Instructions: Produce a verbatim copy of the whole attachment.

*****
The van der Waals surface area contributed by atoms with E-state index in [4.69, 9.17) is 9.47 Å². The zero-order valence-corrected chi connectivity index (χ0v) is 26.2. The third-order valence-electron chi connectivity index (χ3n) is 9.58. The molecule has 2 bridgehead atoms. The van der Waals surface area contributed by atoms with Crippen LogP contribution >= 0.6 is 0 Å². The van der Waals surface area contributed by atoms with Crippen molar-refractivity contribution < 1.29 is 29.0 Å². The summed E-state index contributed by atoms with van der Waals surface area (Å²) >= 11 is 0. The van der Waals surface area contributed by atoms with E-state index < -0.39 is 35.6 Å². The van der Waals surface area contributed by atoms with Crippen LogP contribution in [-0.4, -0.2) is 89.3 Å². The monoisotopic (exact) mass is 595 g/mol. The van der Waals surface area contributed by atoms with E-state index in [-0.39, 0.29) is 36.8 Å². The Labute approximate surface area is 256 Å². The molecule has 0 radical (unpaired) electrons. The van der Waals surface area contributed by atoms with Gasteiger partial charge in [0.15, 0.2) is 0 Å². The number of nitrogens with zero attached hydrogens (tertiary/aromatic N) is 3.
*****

The van der Waals surface area contributed by atoms with E-state index in [4.69, 9.17) is 9.47 Å². The zero-order valence-corrected chi connectivity index (χ0v) is 26.2. The third-order valence-electron chi connectivity index (χ3n) is 9.58. The molecule has 2 bridgehead atoms. The van der Waals surface area contributed by atoms with Crippen LogP contribution >= 0.6 is 0 Å². The van der Waals surface area contributed by atoms with Crippen molar-refractivity contribution < 1.29 is 29.0 Å². The summed E-state index contributed by atoms with van der Waals surface area (Å²) >= 11 is 0. The van der Waals surface area contributed by atoms with E-state index < -0.39 is 35.6 Å². The van der Waals surface area contributed by atoms with Crippen LogP contribution in [-0.4, -0.2) is 89.3 Å². The monoisotopic (exact) mass is 595 g/mol. The van der Waals surface area contributed by atoms with E-state index in [-0.39, 0.29) is 36.8 Å². The Labute approximate surface area is 256 Å². The molecule has 0 radical (unpaired) electrons. The van der Waals surface area contributed by atoms with Gasteiger partial charge in [0.15, 0.2) is 0 Å². The number of nitrogens with zero attached hydrogens (tertiary/aromatic N) is 3.